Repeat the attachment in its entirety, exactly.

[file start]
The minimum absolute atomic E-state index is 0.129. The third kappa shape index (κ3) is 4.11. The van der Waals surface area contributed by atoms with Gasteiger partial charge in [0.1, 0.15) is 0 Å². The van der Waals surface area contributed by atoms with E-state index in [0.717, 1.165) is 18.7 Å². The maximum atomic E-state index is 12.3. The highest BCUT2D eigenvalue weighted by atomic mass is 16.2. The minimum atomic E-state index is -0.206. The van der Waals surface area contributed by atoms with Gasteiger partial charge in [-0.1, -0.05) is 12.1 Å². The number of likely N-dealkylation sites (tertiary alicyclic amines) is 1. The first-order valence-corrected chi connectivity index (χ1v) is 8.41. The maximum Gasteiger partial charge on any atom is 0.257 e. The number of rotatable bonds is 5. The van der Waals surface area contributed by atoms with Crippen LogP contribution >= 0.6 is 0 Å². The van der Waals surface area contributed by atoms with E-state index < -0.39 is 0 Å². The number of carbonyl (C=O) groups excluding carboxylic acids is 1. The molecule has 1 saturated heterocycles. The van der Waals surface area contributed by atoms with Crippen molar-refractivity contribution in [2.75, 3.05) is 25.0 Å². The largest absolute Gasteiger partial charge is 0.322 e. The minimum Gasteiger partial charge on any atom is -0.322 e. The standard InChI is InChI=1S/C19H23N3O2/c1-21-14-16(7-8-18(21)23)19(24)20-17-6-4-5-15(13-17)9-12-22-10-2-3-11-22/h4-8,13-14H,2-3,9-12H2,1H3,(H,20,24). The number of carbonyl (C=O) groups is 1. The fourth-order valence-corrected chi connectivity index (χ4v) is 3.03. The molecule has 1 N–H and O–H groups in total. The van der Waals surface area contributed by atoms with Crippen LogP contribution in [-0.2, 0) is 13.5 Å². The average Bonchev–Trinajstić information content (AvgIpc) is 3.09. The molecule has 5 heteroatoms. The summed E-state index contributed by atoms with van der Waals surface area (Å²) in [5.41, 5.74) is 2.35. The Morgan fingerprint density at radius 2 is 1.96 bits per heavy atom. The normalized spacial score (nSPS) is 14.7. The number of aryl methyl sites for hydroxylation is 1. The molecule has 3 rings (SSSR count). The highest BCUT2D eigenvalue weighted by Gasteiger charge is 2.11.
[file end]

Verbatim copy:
The minimum absolute atomic E-state index is 0.129. The third kappa shape index (κ3) is 4.11. The van der Waals surface area contributed by atoms with Gasteiger partial charge in [0.1, 0.15) is 0 Å². The van der Waals surface area contributed by atoms with E-state index in [0.717, 1.165) is 18.7 Å². The maximum atomic E-state index is 12.3. The highest BCUT2D eigenvalue weighted by atomic mass is 16.2. The minimum atomic E-state index is -0.206. The van der Waals surface area contributed by atoms with Gasteiger partial charge in [-0.1, -0.05) is 12.1 Å². The number of likely N-dealkylation sites (tertiary alicyclic amines) is 1. The first-order valence-corrected chi connectivity index (χ1v) is 8.41. The maximum Gasteiger partial charge on any atom is 0.257 e. The number of rotatable bonds is 5. The van der Waals surface area contributed by atoms with Crippen LogP contribution >= 0.6 is 0 Å². The van der Waals surface area contributed by atoms with E-state index < -0.39 is 0 Å². The number of carbonyl (C=O) groups excluding carboxylic acids is 1. The molecule has 1 saturated heterocycles. The van der Waals surface area contributed by atoms with Crippen molar-refractivity contribution in [2.75, 3.05) is 25.0 Å². The largest absolute Gasteiger partial charge is 0.322 e. The minimum Gasteiger partial charge on any atom is -0.322 e. The standard InChI is InChI=1S/C19H23N3O2/c1-21-14-16(7-8-18(21)23)19(24)20-17-6-4-5-15(13-17)9-12-22-10-2-3-11-22/h4-8,13-14H,2-3,9-12H2,1H3,(H,20,24). The number of carbonyl (C=O) groups is 1. The fourth-order valence-corrected chi connectivity index (χ4v) is 3.03. The molecule has 1 N–H and O–H groups in total. The van der Waals surface area contributed by atoms with Crippen LogP contribution in [-0.2, 0) is 13.5 Å². The average Bonchev–Trinajstić information content (AvgIpc) is 3.09. The molecule has 5 heteroatoms. The summed E-state index contributed by atoms with van der Waals surface area (Å²) in [5.41, 5.74) is 2.35. The Morgan fingerprint density at radius 2 is 1.96 bits per heavy atom. The normalized spacial score (nSPS) is 14.7. The number of aryl methyl sites for hydroxylation is 1. The molecule has 3 rings (SSSR count). The highest BCUT2D eigenvalue weighted by Gasteiger charge is 2.11.